My role is particularly to get the top management to see the business case for sustainability. Our ecosystem rewards short-termism; quarter to quarter performance. It will take a very long time for that to change. You have to do quarter to quarter growth: do that, nobody's stopping you, but don't lose the eye on the long term. Because if you lose that, very soon, your short term will be negative. This is the role – to really show them the business case.

One size doesn't fit all. And in a country like India, it's so diverse – one size doesn't even fit one place

A lot of the time, the Western world doesn't understand the nuances. One size doesn't fit all. And in a country like India, it's so diverse – one size doesn't even fit one place. For example, a lot of the discussions are around how we can use nature-based solutions for climate action. But it's very different in every geography, because of the soil condition, the topography and the climatic conditions. So if you sit somewhere in Glasgow and make the rules, they’re designed for failure.

Diversity – of challenges, of solutions, in the way we look at things – is actually a bonus. India has diverse challenges. You can use diversity as your strength and overcome the challenge. How do we demonstrate that to the world? How do we also get the world to appreciate and learn from the diversity of these nations? It’s one of my aspirations for next year’s G20.

A lot of focus has been on how we finance the transition, how we get technology for the transition. What's going to happen to the people? I’m not just talking about skilling. Communities that were doing certain things will not do those things any longer. Families, the social fabric, entire communities have to be helped in this transition.

CII Foundation Woman Exemplar Program

Above: A flagship project of the CII Foundation is its Woman Exemplar Program, which aims to strengthen the leadership of grassroots women working on micro-enterprise, health and education (image courtesy of CII)
I could do what I wanted, but not all women are so lucky. People in smaller cities, women who come from more conservative families have had to really struggle. So the idea of the India Women Network is to help women to get everything: mentorship, skill building, peer to peer sharing, and also to be able to talk about what they've achieved.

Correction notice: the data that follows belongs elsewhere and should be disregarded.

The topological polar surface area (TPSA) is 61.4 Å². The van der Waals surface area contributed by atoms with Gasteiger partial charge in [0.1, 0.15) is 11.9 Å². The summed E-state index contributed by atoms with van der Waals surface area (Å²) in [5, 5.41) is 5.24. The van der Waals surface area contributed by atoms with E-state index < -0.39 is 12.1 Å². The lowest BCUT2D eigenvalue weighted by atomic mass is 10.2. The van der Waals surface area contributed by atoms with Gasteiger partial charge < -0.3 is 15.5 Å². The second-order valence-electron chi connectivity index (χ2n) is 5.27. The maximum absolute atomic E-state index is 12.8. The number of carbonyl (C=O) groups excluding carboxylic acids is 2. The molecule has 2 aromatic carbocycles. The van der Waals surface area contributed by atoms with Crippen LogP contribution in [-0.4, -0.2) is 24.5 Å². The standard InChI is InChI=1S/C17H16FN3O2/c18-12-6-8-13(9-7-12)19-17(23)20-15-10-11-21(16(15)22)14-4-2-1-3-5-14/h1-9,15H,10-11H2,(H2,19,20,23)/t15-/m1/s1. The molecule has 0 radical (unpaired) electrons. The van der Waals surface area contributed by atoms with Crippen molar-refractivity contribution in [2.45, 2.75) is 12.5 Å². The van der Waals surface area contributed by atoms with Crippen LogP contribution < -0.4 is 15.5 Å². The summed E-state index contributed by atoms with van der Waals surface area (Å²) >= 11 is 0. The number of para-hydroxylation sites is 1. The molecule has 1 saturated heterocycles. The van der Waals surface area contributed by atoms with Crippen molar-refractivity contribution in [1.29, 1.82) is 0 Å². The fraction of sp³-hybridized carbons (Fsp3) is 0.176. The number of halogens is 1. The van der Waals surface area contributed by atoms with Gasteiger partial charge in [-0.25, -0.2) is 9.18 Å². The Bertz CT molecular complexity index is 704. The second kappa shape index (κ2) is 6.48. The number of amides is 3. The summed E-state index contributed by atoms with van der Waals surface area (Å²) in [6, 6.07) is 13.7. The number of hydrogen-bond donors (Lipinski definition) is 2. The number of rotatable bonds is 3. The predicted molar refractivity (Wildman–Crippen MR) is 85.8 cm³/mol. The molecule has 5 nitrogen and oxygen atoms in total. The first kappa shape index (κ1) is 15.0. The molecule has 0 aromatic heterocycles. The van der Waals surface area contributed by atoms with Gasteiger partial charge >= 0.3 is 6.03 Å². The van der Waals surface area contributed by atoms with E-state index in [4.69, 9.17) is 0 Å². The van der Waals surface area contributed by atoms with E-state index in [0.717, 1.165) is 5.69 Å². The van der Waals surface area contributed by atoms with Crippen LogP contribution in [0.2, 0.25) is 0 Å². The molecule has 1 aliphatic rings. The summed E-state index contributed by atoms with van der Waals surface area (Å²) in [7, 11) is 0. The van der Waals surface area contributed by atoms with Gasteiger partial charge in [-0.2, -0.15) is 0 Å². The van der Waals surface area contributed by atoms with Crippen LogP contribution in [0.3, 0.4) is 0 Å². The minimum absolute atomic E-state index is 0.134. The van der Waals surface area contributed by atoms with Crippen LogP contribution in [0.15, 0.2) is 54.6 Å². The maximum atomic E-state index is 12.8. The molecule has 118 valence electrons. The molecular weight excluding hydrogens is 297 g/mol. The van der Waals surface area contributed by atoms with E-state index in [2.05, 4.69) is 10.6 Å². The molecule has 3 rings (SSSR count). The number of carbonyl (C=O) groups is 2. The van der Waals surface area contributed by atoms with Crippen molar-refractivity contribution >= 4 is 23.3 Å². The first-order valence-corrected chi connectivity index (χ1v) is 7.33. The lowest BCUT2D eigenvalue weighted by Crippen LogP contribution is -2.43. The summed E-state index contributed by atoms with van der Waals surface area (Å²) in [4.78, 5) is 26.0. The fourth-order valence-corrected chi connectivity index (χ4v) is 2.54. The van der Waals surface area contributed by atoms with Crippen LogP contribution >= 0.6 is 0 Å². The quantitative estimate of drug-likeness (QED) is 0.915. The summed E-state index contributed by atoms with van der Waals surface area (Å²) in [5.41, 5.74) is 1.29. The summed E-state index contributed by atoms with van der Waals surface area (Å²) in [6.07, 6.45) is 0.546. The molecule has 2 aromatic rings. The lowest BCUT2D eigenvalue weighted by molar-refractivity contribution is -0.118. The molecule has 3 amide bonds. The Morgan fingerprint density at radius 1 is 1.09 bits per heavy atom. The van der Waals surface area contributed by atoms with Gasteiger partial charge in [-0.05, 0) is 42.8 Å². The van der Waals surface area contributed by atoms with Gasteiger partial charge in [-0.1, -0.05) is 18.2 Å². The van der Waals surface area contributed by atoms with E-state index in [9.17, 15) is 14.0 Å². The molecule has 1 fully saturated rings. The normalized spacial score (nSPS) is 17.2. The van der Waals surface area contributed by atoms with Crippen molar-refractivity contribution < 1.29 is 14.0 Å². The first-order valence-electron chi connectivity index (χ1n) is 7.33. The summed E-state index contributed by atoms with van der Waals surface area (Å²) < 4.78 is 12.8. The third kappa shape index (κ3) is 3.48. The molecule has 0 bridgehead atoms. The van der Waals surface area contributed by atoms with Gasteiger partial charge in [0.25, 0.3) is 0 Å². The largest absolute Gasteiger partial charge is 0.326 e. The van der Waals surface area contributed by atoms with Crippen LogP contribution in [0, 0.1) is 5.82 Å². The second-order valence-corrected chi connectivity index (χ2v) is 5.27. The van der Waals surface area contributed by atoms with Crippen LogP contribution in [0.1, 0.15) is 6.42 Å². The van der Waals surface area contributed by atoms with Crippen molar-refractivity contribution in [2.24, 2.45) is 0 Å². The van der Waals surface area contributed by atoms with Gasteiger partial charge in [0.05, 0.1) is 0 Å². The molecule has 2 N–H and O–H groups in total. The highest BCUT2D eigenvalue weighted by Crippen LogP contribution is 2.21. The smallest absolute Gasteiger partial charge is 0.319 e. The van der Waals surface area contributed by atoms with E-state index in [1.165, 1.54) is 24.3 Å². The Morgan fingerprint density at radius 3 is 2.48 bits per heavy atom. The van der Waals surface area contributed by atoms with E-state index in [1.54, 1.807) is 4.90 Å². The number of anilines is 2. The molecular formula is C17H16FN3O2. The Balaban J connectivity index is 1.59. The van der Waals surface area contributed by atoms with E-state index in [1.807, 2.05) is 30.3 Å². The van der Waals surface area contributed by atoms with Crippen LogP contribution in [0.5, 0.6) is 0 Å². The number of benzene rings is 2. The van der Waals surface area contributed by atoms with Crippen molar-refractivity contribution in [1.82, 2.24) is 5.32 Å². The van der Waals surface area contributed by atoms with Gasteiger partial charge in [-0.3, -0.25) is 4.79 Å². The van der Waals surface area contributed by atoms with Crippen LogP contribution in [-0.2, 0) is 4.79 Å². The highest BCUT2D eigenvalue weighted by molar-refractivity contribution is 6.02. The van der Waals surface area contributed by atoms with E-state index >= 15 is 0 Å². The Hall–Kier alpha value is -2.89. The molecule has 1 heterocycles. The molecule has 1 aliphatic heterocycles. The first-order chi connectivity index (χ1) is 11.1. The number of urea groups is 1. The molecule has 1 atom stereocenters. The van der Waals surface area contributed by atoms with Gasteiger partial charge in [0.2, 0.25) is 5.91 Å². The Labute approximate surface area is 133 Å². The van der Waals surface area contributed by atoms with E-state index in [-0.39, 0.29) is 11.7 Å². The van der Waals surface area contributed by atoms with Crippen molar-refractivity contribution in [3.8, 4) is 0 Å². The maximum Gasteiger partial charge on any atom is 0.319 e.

When I joined CII, the director general asked me, is this just a stopgap arrangement? I said, for me, nothing is a stopgap arrangement in life. If I come in, I would like to give my 100%. I think that was the start of a very good relationship, because we understood each other’s value systems. Through my journey at CII he has mentored me.

For me, nothing is a stopgap arrangement in life

When my daughter was seven or eight years old, I said, I'll have to leave. My daughter is coming back from school and I feel very guilty that she's alone. He said, What would you like CII to do? I said, I want to go home at around 2pm or 3pm. I can still work those three hours but I want to be physically present for my daughter. There was no such rule in CII, nothing like this. He said, tomorrow you can work from home. I said, I can't do that, there are 1,000 other employees; I want you to think of the other women who also have this problem. I don't want this to be seen as a favour. They’ve since created a mechanism so that you can be home-based. It means you have to take some pay cut, but those options are available.

When you bring together people around a purpose, you have already achieved half the purpose. What I like about the Asian Impact Leaders Network is that they have managed to bring together people who have similar goals and objectives. And they brought in people who complement each other. The network is therefore very powerful. Putting together this Asian network is also a very, very good thing. Global networks are good, but it can be difficult to see the contribution you made, because the global problem you're trying to solve is really huge.

In the future I want to work more closely with the community. I've been very happy with the balance that I have managed to achieve in terms of the kind of work I do. But I definitely want to work with women more. I am not an ideal role model or anything, but if I could make the journey of women a little easier, that would give me immense satisfaction.




Seema Arora

·Country of origin 


·Current role 

Deputy director general, Confederation of Indian Industry – overseeing the Centre of Excellence for Sustainable Development, the CII Foundation, CII’s Indian Women Network, and CII Development Initiatives

·Other roles 

Member of the Stakeholder Council of the Global Reporting Initiative (GRI); member of the World Economic Forum’s Global Future Council on Biodiversity Action Agenda